Another sigh, deeper, more tremendous
still, came from the abysmal depths of a soul.
tragedy in which he had been involved--it was evident he was a fugitive from Weybridge--had driven him to the very verge of his reason.
They had penetrated the great range of mountains among which some of the upper branches of Salmon River take their rise, but had become so entangled among immense and almost impassable barricades of fallen pines, and so impeded by tremendous
precipices, that a great part of their season had been wasted among these mountains.
And this noisiness, this exultation at the moment of the ship's departure, make a tremendous
contrast to the silent moments of her arrival in a foreign roadstead - the silent moments when, stripped of her sails, she forges ahead to her chosen berth, the loose canvas fluttering softly in the gear above the heads of the men standing still upon her decks, the master gazing intently forward from the break of the poop.
Here, a 2d tremendous
rap interrupted my Father in his speech, and somewhat alarmed my Mother and me.
Tis a maxim tremendous
, but trite: And you'd best be unpacking the things that you need To rig yourselves out for the fight.
A boat was then despatched, to sound the channel, and attempt an entrance; but returned without success there being a tremendous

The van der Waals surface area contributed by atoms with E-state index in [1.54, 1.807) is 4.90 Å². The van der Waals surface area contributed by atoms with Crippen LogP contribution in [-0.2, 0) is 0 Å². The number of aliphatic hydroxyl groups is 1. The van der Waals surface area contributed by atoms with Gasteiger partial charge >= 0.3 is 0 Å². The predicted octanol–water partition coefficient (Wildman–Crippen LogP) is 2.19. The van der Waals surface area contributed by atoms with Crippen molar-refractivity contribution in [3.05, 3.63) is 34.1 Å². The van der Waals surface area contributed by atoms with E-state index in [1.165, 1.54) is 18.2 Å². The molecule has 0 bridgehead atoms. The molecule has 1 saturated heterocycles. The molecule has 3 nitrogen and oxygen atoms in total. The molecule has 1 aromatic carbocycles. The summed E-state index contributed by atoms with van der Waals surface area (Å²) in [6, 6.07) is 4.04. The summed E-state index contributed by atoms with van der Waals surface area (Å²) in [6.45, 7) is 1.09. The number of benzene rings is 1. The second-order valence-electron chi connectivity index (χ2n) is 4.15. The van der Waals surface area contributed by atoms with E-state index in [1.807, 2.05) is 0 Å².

swell, and breakers.
It is a most tremendous
monster, like a great spider, with a body as big as an elephant and legs as long as a tree trunk.
Outside" we could see, ourselves, that there was a tremendous
It was tremendous
, sensual, passionate; and yet there was something horrible there, too, something which made him afraid.
They went away without thinking of the tremendous
significance of that immense and wealthy city being given over to destruction, for a great city with wooden buildings was certain when abandoned by its inhabitants to be burned.
But for the moment it appeared to me a tremendous
crisis, and I listened as the minister of justice read his communication, with a thrill which lost itself in the interest I suddenly felt in the plundered author.
The Gardens are a tremendous
big place, with millions and hundreds of trees, and first you come to the Figs, but you scorn to loiter there, for the Figs is the resort of superior little persons, who are forbidden to mix with the commonalty, and is so named, according to legend, because they dress in full fig.
The air for a second or two was filled with piteous shrieks from somewhere towards Charing-Cross, shrieks drowned almost immediately by another tremendous
explosion from further north.
The little boy fell to the ground and gave a hoarse, tremendous